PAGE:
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Ilse Witch: Book One of The Voyage of the Jerle Shannara
Terry Brooks
Del Rey Books, 455 pages


Steve Stone
Ilse Witch:  Book One of The Voyage of the Jerle Shannara
Terry Brooks
With the publication of Sword of Shannara in 1977, Terry Brooks became one of the most popular authors in the industry. He has published 14 consecutive bestselling novels since that first book.

Terry Brooks
ISFDB Bibliography
SF Site Review: A Knight of the Word
SF Site Review: Running With The Demon
Biography
Del Rey's Terry Brooks Feature Site
Terry Brooks' Landover Tribute Site
Terry Brooks Tribute Site
Terry Brooks Tribute Site

Past Feature Reviews
A review by Lisa Brunetta

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The latest chapter in the Shanarra history begins with Wing Rider Hunter Predd and his Roc Obsidian discovering an elf castaway. The castaway's eyes have been gouged out and his tongue has been removed. He is carrying two items: the first, an Elfstone bracelet with the Elessedil family crest, which reveals him to be the Elf King Allardon's elder brother Kael, who set out 30 years ago on a search for a magical treasure of immeasurable worth. The second is a map leading to the treasure, which, in conjunction with Kael's condition when he was discovered, prompts the Elf King to authorize and support a new expedition to recover the treasure. The expedition is led by the Druid Walker, the last of his order. Walker assembles a travelling party that comprises a crew of rovers, a seer, elven warriors, and individuals who possess their own magic. Among those individuals are Quentin Leah, who learns to command the magical Sword of Leah; Bek Rowe, whose powers and past are revealed to him gradually by Walker (and others); and Truls Rohk, an enigma who can shape-shift at will. The voyage is undertaken in the Jerle Shannara, the airship of the title. The Jerle Shannara is tracked by the Ilse Witch (ilse means singer in fairie -- her power is in her voice), who covets the magical treasure for her own dark uses. Along the way, puzzles are solved, secrets are revealed and new powers are discovered.

To begin with, I am a Terry Brooks neophyte. Other than the first two books of the Knight of the Word series (very good, by the way -- I listened to them in audio book form), I have not read any Terry Brooks at all. Hopefully that will be an asset for me -- maybe I can point out some stuff about his writing that all you old hats have taken for granted.

The first aspect I quite admired was the way the history of Shanarra is presented. (Maybe it's just me, but every time I read the name Shanarra I get the urge to sing "Da-da da da-da da Myyyy Shanarra!") Mr. Brooks does not take a couple of paragraphs to provide you with a précis of past novels (like I did in the first paragraph of this review). Frankly, when I read a summary like that my first thought is "okay, no need to read THAT book now." Instead, the ruminations of different characters provide you with the background you need to understand the links to the past. It is presented sketchily, as the personal thoughts of an individual would be, but it provides enough information to fill you in. An interesting side effect (for those, like me, who are new to this series) is that it gives you an insatiable desire to read the other Shanarra books -- which I assume is the whole point!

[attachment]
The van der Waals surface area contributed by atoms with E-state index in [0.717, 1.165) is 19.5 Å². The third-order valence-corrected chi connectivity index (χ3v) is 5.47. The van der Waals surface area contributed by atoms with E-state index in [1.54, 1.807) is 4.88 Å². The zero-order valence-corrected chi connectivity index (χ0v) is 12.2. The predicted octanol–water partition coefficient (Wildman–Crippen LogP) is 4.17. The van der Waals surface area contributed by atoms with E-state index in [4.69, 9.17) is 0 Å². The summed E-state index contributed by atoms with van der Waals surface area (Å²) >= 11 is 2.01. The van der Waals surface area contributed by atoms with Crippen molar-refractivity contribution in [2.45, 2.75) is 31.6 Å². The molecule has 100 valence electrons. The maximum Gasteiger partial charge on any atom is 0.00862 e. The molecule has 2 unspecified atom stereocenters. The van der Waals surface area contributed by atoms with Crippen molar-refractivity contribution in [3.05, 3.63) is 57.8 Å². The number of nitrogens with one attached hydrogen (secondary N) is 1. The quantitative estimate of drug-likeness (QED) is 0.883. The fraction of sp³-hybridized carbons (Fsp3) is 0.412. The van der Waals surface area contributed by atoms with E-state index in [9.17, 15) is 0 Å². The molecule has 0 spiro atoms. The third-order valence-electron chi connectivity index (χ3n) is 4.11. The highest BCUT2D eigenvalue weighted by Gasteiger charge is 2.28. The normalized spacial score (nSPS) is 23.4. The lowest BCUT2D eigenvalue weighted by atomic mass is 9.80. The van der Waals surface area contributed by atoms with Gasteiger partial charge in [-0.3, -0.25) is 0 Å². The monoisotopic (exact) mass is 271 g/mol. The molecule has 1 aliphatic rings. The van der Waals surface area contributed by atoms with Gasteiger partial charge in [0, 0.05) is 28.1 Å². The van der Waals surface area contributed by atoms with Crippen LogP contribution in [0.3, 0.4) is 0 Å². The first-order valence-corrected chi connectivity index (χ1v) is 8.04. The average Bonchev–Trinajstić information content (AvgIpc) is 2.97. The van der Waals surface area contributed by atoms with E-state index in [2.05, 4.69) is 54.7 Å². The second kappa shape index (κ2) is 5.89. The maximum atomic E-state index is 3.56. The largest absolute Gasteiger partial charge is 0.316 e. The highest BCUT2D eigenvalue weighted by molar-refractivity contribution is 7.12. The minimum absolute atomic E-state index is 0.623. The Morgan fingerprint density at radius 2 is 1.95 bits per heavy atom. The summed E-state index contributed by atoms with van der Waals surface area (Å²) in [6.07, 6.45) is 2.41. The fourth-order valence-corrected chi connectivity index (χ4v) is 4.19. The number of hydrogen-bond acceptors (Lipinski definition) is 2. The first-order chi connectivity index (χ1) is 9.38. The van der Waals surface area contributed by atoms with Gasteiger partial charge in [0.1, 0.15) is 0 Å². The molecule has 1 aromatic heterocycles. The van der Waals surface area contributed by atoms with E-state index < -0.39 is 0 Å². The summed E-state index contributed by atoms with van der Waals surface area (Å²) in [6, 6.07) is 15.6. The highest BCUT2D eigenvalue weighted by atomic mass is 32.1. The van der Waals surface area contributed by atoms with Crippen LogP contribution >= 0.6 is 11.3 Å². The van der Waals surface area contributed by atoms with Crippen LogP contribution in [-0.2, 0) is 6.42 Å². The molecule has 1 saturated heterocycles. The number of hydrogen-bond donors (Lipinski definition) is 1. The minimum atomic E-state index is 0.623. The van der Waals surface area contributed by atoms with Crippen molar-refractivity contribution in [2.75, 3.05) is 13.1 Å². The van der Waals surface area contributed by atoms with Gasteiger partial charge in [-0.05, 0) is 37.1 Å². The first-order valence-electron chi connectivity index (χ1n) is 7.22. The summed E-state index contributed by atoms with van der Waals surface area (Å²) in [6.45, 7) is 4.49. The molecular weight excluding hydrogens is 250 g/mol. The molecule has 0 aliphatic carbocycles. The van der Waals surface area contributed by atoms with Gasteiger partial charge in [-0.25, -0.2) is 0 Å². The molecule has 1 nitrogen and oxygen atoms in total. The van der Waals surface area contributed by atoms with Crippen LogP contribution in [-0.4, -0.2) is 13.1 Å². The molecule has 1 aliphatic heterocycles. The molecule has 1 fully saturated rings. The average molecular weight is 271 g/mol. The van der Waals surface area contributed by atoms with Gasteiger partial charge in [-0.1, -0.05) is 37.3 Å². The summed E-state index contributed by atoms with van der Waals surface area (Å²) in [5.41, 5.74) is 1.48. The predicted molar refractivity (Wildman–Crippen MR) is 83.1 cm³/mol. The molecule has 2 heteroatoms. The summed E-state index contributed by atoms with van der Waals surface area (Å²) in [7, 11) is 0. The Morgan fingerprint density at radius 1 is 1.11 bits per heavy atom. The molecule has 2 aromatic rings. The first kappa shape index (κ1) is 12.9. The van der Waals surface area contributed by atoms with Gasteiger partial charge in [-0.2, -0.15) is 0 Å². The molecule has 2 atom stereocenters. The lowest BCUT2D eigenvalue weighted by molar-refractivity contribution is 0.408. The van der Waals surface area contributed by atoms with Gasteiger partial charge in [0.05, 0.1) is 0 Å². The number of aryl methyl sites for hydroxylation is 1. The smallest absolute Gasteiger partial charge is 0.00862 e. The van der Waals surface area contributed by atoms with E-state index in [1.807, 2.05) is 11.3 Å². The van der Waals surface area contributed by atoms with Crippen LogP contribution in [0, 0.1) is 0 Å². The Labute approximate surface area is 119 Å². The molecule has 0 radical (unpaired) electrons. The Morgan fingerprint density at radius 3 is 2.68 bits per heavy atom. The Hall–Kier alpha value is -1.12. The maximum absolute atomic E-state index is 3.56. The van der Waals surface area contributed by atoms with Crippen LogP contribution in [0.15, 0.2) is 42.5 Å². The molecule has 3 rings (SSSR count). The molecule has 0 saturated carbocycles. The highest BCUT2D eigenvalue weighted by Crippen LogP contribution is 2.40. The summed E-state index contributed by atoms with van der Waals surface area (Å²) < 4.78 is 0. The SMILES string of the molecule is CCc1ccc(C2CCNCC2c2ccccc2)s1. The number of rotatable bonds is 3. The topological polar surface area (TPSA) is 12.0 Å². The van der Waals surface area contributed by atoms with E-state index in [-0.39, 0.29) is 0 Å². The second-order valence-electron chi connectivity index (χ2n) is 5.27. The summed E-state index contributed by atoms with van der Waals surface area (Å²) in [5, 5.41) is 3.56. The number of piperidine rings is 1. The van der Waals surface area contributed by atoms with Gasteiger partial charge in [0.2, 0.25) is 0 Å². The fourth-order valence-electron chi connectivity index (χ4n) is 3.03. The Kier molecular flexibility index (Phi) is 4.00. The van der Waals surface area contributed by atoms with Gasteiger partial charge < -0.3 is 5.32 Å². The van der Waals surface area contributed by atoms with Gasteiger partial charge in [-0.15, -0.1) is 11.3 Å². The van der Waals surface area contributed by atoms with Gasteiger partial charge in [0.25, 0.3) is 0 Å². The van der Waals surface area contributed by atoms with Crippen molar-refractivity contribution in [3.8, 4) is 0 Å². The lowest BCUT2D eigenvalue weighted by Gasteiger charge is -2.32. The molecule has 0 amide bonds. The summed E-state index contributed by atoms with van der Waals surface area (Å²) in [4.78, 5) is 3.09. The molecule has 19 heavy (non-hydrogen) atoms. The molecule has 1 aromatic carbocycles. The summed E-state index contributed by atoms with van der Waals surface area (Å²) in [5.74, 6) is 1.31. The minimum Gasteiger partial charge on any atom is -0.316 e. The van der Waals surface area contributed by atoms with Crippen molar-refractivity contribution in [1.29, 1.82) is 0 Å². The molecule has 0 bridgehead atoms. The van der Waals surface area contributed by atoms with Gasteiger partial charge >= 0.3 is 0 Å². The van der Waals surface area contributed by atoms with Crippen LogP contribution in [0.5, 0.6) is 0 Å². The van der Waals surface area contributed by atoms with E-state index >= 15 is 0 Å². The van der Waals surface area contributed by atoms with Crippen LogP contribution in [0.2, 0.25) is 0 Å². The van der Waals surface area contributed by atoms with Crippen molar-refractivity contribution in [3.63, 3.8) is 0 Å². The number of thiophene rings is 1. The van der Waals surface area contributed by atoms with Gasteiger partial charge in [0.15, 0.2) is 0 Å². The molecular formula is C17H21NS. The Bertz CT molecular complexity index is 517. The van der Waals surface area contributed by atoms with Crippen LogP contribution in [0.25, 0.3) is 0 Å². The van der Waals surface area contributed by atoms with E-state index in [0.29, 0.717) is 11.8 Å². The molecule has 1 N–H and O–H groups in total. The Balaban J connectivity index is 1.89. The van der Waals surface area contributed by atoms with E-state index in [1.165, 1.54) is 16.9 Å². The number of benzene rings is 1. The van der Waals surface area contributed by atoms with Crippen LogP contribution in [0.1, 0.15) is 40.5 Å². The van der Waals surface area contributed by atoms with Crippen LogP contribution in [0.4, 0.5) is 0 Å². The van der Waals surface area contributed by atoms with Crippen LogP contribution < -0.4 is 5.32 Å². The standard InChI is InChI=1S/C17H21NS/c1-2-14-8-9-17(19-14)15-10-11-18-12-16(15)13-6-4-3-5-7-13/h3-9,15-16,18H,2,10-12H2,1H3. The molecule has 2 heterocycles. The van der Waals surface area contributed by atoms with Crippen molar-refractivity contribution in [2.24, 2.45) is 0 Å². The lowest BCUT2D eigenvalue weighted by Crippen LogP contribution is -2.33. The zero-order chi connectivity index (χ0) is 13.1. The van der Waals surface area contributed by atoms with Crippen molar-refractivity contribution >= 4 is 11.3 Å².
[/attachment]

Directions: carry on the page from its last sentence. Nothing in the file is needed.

Another technique I enjoyed was the character description. Each character is described through the eyes of other characters. Every new person the character meets notices something different. The descriptions are vivid, but still leave you space to form your own impressions of a character's appearance. This method left my artist fingers itching to sculpt these figures in clay, complete with leather capes and silver weapons.

The descriptive prose is also very vivid -- the battle scenes made me long to be a video game designer! Mr. Brooks also includes some wonderfully-written descriptions of the functioning of the airship, for those among you who are technically inclined.

I feel I must also comment on the presentation of the book itself. It is a beautiful hardcover book, with a full colour wrap-around cover and a vellum-like slipcover. A note to the uninitiated -- there are TWO maps in this book. The first is in the front and is a copy of the map the castaway Kael was carrying when he was found. The second is at the very back and is a map of the lands east of the Blue Divide. I am a map follower, and I wish I had found this second map sooner -- I would have liked to trace out Bek and Quentin's journey to find Truls Rohk while I was actually reading it.

My Terry Brooks initiation was a huge success: I would recommend this book to anyone who enjoys an epic adventure. Of course, now I'm hooked and I await the next with anticipation.

Copyright © 2001 Lisa Brunetta

Slave to the written word that she is, Lisa makes it a point to fit in reading time between working, taking care of her infant daughter, and making weird and wonderful things with stained glass and clay. Science fiction and fantasy are her poisons of choice (heavy on the fantasy).


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